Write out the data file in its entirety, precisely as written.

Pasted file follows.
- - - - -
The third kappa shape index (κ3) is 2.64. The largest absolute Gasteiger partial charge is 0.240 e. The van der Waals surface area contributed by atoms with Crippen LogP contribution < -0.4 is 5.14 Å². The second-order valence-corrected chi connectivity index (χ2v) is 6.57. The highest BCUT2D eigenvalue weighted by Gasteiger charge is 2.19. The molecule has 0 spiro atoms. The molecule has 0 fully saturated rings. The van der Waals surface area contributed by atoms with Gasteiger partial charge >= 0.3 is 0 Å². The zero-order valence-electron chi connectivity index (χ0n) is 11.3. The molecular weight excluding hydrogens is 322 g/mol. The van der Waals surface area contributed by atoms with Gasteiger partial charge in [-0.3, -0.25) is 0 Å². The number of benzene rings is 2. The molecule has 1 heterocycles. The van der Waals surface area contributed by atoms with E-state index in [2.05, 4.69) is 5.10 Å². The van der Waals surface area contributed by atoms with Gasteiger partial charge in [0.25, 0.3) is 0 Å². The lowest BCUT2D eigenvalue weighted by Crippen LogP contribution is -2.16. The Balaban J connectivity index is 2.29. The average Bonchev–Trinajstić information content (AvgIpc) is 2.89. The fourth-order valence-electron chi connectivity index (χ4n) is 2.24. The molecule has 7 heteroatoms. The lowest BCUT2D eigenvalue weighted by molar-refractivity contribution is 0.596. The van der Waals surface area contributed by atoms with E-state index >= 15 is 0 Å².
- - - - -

The third kappa shape index (κ3) is 2.64. The largest absolute Gasteiger partial charge is 0.240 e. The van der Waals surface area contributed by atoms with Crippen LogP contribution < -0.4 is 5.14 Å². The second-order valence-corrected chi connectivity index (χ2v) is 6.57. The highest BCUT2D eigenvalue weighted by Gasteiger charge is 2.19. The molecule has 0 spiro atoms. The molecule has 0 fully saturated rings. The van der Waals surface area contributed by atoms with Gasteiger partial charge >= 0.3 is 0 Å². The zero-order valence-electron chi connectivity index (χ0n) is 11.3. The molecular weight excluding hydrogens is 322 g/mol. The van der Waals surface area contributed by atoms with Gasteiger partial charge in [-0.3, -0.25) is 0 Å². The number of benzene rings is 2. The molecule has 1 heterocycles. The van der Waals surface area contributed by atoms with E-state index in [2.05, 4.69) is 5.10 Å². The van der Waals surface area contributed by atoms with Gasteiger partial charge in [0.25, 0.3) is 0 Å². The lowest BCUT2D eigenvalue weighted by Crippen LogP contribution is -2.16. The Balaban J connectivity index is 2.29. The average Bonchev–Trinajstić information content (AvgIpc) is 2.89. The fourth-order valence-electron chi connectivity index (χ4n) is 2.24. The molecule has 7 heteroatoms. The lowest BCUT2D eigenvalue weighted by molar-refractivity contribution is 0.596. The van der Waals surface area contributed by atoms with E-state index >= 15 is 0 Å².